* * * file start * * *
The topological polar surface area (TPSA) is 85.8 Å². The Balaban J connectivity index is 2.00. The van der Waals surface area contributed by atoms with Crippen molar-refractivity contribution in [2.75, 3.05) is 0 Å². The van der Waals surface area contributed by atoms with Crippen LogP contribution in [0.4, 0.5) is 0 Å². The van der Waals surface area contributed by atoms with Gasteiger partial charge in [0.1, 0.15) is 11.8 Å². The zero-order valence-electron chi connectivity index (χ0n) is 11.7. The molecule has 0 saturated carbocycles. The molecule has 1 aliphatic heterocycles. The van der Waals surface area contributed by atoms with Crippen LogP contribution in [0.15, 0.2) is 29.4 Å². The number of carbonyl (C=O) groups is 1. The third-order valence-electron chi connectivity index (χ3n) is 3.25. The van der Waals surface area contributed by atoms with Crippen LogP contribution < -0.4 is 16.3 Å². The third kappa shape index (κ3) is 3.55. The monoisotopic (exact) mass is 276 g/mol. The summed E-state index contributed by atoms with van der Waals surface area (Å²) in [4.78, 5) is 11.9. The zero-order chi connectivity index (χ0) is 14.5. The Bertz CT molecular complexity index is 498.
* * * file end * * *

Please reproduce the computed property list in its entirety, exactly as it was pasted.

The topological polar surface area (TPSA) is 85.8 Å². The Balaban J connectivity index is 2.00. The van der Waals surface area contributed by atoms with Crippen molar-refractivity contribution in [2.75, 3.05) is 0 Å². The van der Waals surface area contributed by atoms with Crippen LogP contribution in [0.4, 0.5) is 0 Å². The van der Waals surface area contributed by atoms with Gasteiger partial charge in [0.1, 0.15) is 11.8 Å². The zero-order valence-electron chi connectivity index (χ0n) is 11.7. The molecule has 0 saturated carbocycles. The molecule has 1 aliphatic heterocycles. The van der Waals surface area contributed by atoms with Crippen LogP contribution in [0.15, 0.2) is 29.4 Å². The number of carbonyl (C=O) groups is 1. The third-order valence-electron chi connectivity index (χ3n) is 3.25. The van der Waals surface area contributed by atoms with Crippen LogP contribution < -0.4 is 16.3 Å². The third kappa shape index (κ3) is 3.55. The monoisotopic (exact) mass is 276 g/mol. The summed E-state index contributed by atoms with van der Waals surface area (Å²) in [4.78, 5) is 11.9. The zero-order chi connectivity index (χ0) is 14.5. The Bertz CT molecular complexity index is 498.